Salisbury Compass is highlighted in a post (see below) to all members nationally regarding our launch at the Boathouse on Thursday 2 March. Hope to see you there.
Our own storm of change
At the end of the film Terminator 2 Sarah Connor looks across the New Mexico desert and says ‘there is a storm coming’. That storm is here. The aftermath of Storm Doris is nothing compared to the aftermath of the political storm sweeping our country. Last night it tore through Labour in Copeland and subsided just enough not to do the same in Stoke Central, for now. But there is little solace to be found. Yes it was good to see Labour activists pour into Stoke, but mobilization without a message can only take you so far. There will be more by-elections, UKIP might falter but Arron Banks and his ‘People’s Movement’ is readying itself in the wings, the Tories rule supreme and, at the top at least, the progressive parties are too slow to learn the lessons.
In both Stoke and Copeland we wanted to see a local progressive alliance formed – an agreement not to stand or not to campaign to ensure in both cases Labour, as the best placed progressive party, would be more likely to win. Despite some local and national urging it proved impossible. The result: the progressive parties poll a majority of votes in Copeland between them and let the Tories through. The likelihood of a snap general election in which the left is utterly routed just went up a notch. When oppositions lose by-elections, they’re in massive trouble.
In Stoke, the opportunity for a popular front against Paul Nuttall was there and Labour just squeaked through against a Party leader whose credibility and competence was torn to shreds during the campaign. It could easily have been very different. But again it proved impossible, unlike Richmond Park, to assemble an alliance. Why and what comes next?
Many in Labour, it would seem, would rather lose to the Tories than work with people they largely agree with in other parties. Anger at the Liberal Democrats for their role in the Coalition is understandable at one level but gets us nowhere. They did bad things and good things – just as Labour did when it was in office. What matters is what happens next. And for Labour the legacy of standing in Richmond Park rumbles on. They could have changed the game there by standing aside, but they refused. Labour only ever does well when it forms a progressive alliance – in 1906 when the Liberals stood aside to let Hardie’s candidates through, in 1945 when Labour relied on the energy and ideas of Liberal thinkers Keynes and Beveridge, and in 1997 when a pact with the Liberal Democrats saw the Tories all but destroyed. Labour will remember its past or that is all it will have. But Labour isn’t solely to blame. The Liberal Democrats never gave the Greens the credit they deserved in Richmond Park, which would have given even more impetus to the idea of a progressive alliance. And while they gain some electoral advantage with a clear Brexit line, they are building walls, routinely denouncing Labour over Europe. Surely the goal must be to build a new progressive majority which embraces members of both the 48% and the 52%. Does Tim Farron really want his only options to be propping up another Tory government or the wilderness? He and they need to play a longer and better game.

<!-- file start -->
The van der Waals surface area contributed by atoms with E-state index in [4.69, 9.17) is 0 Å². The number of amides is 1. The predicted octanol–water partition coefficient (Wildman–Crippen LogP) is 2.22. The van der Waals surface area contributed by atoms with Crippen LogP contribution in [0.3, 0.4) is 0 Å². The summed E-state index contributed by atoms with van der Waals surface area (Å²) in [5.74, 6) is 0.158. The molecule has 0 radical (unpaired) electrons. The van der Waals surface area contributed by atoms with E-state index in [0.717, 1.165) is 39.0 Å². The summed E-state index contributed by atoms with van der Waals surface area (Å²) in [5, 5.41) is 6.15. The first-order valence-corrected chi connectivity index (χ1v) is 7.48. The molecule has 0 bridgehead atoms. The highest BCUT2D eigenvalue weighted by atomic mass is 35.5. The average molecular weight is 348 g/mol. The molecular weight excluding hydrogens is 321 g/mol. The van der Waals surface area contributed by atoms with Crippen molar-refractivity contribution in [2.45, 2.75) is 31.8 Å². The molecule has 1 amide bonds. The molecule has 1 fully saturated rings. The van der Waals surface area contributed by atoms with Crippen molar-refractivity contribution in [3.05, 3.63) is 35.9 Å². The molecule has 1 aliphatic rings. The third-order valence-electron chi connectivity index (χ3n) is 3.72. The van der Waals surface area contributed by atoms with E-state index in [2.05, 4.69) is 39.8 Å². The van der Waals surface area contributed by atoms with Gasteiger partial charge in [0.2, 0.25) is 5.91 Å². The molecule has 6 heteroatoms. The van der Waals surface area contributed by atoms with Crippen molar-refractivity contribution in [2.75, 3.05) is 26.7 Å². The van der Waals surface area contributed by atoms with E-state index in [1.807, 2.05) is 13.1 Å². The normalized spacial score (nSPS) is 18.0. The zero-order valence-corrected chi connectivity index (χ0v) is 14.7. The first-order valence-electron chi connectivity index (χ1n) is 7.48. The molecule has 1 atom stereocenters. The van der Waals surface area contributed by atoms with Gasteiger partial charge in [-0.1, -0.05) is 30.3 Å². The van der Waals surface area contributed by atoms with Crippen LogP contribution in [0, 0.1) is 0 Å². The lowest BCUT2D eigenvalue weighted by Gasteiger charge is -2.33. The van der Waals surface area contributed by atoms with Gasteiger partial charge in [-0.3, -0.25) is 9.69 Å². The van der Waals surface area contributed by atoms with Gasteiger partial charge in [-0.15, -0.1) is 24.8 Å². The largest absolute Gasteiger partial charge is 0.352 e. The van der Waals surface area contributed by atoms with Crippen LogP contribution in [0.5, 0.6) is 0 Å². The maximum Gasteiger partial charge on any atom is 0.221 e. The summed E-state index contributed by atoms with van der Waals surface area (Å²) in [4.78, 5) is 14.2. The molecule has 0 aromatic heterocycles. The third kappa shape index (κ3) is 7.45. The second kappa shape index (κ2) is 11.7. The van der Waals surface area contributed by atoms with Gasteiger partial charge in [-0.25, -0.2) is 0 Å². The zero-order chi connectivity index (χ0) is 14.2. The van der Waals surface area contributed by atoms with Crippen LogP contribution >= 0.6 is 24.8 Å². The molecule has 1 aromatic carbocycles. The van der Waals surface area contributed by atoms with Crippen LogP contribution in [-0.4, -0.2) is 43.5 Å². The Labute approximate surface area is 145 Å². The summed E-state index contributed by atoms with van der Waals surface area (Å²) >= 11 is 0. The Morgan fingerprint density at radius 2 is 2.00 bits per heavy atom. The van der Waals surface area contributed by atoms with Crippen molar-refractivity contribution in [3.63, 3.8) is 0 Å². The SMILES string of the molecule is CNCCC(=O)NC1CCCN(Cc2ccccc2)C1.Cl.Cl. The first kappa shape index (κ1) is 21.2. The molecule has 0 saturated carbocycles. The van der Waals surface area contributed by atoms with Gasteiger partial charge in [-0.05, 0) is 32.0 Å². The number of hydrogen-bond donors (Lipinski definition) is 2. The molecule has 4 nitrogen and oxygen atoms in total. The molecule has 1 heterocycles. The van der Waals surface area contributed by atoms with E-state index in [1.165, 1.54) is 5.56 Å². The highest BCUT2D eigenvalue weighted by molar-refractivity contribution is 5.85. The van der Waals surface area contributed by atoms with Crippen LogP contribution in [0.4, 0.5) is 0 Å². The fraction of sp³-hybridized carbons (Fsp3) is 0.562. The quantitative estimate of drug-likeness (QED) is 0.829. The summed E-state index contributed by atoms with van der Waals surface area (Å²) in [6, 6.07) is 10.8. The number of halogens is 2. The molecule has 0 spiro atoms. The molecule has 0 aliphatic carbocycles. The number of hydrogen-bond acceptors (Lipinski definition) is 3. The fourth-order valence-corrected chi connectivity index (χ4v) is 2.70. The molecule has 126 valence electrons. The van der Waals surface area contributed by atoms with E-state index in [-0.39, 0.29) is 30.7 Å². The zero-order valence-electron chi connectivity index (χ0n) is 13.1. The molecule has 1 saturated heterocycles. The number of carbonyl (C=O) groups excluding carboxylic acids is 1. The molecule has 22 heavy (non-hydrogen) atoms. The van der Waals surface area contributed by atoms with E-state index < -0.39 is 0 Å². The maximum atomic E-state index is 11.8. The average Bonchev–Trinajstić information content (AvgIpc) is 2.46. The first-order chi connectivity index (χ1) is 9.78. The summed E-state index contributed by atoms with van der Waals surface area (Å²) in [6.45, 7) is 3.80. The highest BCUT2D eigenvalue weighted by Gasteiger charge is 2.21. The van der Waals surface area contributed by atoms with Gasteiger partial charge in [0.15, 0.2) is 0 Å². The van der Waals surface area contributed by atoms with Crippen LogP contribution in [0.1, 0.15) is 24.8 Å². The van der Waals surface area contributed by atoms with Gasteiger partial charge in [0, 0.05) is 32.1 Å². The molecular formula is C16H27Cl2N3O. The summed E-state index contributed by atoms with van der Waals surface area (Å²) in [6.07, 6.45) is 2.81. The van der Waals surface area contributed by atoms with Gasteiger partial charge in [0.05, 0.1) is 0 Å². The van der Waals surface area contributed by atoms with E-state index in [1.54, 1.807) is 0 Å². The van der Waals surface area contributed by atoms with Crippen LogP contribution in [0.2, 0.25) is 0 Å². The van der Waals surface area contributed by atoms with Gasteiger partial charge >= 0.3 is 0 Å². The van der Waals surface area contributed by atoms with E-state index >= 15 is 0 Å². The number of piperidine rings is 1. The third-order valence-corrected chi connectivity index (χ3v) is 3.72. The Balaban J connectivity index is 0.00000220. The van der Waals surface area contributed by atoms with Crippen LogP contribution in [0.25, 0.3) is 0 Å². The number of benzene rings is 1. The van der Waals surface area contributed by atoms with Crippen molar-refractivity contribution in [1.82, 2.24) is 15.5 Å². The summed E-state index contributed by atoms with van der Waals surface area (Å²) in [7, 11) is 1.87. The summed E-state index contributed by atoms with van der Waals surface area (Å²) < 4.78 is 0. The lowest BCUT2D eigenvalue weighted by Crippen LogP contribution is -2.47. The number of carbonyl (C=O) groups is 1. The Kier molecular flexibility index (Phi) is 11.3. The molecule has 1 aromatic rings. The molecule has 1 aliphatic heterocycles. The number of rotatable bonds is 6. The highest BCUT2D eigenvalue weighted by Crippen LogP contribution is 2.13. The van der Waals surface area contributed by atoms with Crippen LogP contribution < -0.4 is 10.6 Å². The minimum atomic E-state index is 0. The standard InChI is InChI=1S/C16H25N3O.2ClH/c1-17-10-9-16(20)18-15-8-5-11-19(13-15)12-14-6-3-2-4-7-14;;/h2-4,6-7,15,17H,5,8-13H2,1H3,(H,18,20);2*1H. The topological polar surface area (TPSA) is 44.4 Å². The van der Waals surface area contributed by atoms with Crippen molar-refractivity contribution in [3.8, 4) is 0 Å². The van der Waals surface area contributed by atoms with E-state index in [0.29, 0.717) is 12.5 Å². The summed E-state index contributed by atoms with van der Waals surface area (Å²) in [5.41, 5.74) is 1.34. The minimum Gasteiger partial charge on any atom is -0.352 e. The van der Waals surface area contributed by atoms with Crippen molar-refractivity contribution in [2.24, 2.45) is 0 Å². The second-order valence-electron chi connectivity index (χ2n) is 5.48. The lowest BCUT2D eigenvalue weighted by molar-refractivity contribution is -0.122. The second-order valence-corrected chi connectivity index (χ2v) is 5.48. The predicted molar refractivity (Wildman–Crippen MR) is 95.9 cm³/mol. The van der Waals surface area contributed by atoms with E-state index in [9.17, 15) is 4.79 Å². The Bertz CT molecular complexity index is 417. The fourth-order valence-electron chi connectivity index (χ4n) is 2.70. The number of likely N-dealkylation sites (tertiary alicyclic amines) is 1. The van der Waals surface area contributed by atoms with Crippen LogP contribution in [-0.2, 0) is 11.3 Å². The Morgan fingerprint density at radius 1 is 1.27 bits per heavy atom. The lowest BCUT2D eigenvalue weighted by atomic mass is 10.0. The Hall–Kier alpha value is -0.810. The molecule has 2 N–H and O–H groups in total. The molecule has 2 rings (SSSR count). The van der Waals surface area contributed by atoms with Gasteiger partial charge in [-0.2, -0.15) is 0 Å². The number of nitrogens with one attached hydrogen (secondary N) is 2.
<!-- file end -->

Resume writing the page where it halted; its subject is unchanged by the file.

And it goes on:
And what were the Greens doing, standing a candidate against Paul Nuttall when they didn’t against Zac Goldsmith? It was a local decision, as it must be, and yet the lack of recognition for the decision not to stand in Richmond has triggered a kickback from the Greens. But the champions of the progressive alliance have to be brave and have to keep showing everyone the way. The prize is a non-Tory government and the introduction of proportional representation. On which, it is interesting to note that last night’s 38% turnout in Stoke was dwarfed by the 66% turnout in the EU referendum. The people are not stupid: they know when their vote counts and will have an impact change.
Our party political system is broken – not for the Tories, but for progressives. We are going to have to form alliances to win, to change the system so that we can change society. Then we can start to address the insecurity and hopelessness felt in de-industrialized towns and cities like Stoke, for which Labour and others have to develop a more coherent and credible message of change.
Some at the top of the progressive parties will be the last to shift – but the storm of change is coming. It seems almost every night there is a meeting in the country about a progressive alliance. Last night 150 packed a hall in Oxford, next week it’s Ramsgate and Salisbury, after that Cambridge and Birmingham, Twickenham and Liverpool. Across the country this is being driven from the bottom up – by local parties and people who are ready to do politics differently.
Compass is working like fury behind the scenes to support this surge for change, to put in place the arguments and resources to build a progressive alliance that can see our dreams become our lives. Soon, we hope to be able to launch a massive national progressive alliance project. The elements of it are coming together. By-elections will come and go, but the need to change our political system to change our society won’t. There will be a progressive alliance or we will be governed for the foreseeable future by a regressive alliance and everything that means for our country and its people. The progressive parties are fighting each other, not the Tories and not the system. We can’t allow this to happen.